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People with high levels of omega-3 fatty acids—either from fish or supplements—are less likely to suffer a fatal heart attack. Strangely, the fish oils don’t prevent a heart attack; they just increase your chances—by 10 per cent—that you won’t die from it.
The key to multiple sclerosis (MS) could lie in the gut. Sufferers have levels of good and bad gut bacteria that are different to those of a healthy person, say researchers, and so may not be processing the goodness from foods properly.
Researchers have located biological markers that demonstrate that ME (myalgic encephalomyelitis) and chronic fatigue syndrome aren’t ‘in the head’ as doctors often tell sufferers: they’re in the gut.
Three servings a day of whole grains—such as eating a piece of bread, a breakfast cereal and some brown rice—reduces your chances of suffering from heart disease or cancer, the world’s two major killers.
Up to half of the research studies into chemotherapy and other cancer treatments are fraudulent or have some element of spin to make the therapies seem more beneficial than they really are, a leading researcher has found.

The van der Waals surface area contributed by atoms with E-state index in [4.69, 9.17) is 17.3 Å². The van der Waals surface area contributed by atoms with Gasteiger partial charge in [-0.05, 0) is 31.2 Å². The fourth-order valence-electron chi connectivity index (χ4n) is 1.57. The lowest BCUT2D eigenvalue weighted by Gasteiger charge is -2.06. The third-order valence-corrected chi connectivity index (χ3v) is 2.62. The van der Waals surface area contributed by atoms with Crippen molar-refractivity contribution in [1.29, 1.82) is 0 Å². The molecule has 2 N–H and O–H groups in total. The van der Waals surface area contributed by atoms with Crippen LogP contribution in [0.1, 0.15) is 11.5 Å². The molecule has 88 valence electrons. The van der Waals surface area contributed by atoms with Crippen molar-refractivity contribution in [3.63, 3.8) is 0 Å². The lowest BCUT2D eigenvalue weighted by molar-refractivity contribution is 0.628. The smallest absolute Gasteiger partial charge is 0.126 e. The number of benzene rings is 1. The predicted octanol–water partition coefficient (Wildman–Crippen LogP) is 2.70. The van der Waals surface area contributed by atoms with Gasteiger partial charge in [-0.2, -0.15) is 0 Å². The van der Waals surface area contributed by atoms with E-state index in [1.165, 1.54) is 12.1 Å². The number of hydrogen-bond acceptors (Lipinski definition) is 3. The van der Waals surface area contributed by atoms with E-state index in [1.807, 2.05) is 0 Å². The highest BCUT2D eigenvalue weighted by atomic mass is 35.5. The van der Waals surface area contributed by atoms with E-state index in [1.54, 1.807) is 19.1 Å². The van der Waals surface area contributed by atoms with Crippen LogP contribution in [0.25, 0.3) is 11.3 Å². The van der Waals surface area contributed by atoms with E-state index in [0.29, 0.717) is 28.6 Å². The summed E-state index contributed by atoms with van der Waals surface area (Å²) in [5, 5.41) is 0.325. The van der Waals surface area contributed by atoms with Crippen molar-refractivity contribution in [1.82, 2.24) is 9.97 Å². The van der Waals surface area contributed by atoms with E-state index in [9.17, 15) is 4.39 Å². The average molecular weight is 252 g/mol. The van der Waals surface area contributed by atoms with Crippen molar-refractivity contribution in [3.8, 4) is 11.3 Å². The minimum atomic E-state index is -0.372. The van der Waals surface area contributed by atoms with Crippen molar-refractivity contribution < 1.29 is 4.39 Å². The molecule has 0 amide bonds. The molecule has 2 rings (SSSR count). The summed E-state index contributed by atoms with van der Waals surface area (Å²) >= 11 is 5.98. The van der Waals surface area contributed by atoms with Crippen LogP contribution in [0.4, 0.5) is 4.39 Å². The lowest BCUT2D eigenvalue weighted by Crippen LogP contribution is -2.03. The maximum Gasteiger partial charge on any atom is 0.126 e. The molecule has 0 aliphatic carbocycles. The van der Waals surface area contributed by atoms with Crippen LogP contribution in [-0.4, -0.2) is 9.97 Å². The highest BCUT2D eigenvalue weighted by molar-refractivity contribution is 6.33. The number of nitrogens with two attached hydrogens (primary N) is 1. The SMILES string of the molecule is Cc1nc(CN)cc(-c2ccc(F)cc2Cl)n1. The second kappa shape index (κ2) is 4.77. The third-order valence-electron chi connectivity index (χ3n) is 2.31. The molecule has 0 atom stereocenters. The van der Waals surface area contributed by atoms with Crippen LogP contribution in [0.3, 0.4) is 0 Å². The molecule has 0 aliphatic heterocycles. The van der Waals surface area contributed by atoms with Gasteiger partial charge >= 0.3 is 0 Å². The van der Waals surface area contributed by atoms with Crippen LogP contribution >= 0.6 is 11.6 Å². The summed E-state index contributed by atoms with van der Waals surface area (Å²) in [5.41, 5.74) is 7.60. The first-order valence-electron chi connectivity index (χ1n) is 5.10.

The Zika virus probably hasn’t caused the epidemic of cases of microcephaly in newborns in Brazil, a major research institute has concluded. Instead, there has to be another cause (and some suggest it was the introduction of a vaccination programme for pregnant women in Brazil that coincides with the sudden increase of cases).
Powerful opioid drugs such as morphine and codeine lose their painkilling powers if they’re taken for more than three months. Patients say they are in greater pain than those not taking the drugs.
Listening to classical music doesn’t just relax us, it physically changes the levels of fats—such as cholesterol—in our blood. The music also lowers our heart rate, and is an effective treatment for high blood pressure (hypertension), a new research study has found.
Exercise is good for us, but how much is enough when we reach the age of 60 or so? Just 15 minutes of moderate exercise every day—such as taking a brisk walk—is enough to keep older people healthy and reduce their risk of premature death, new research has found.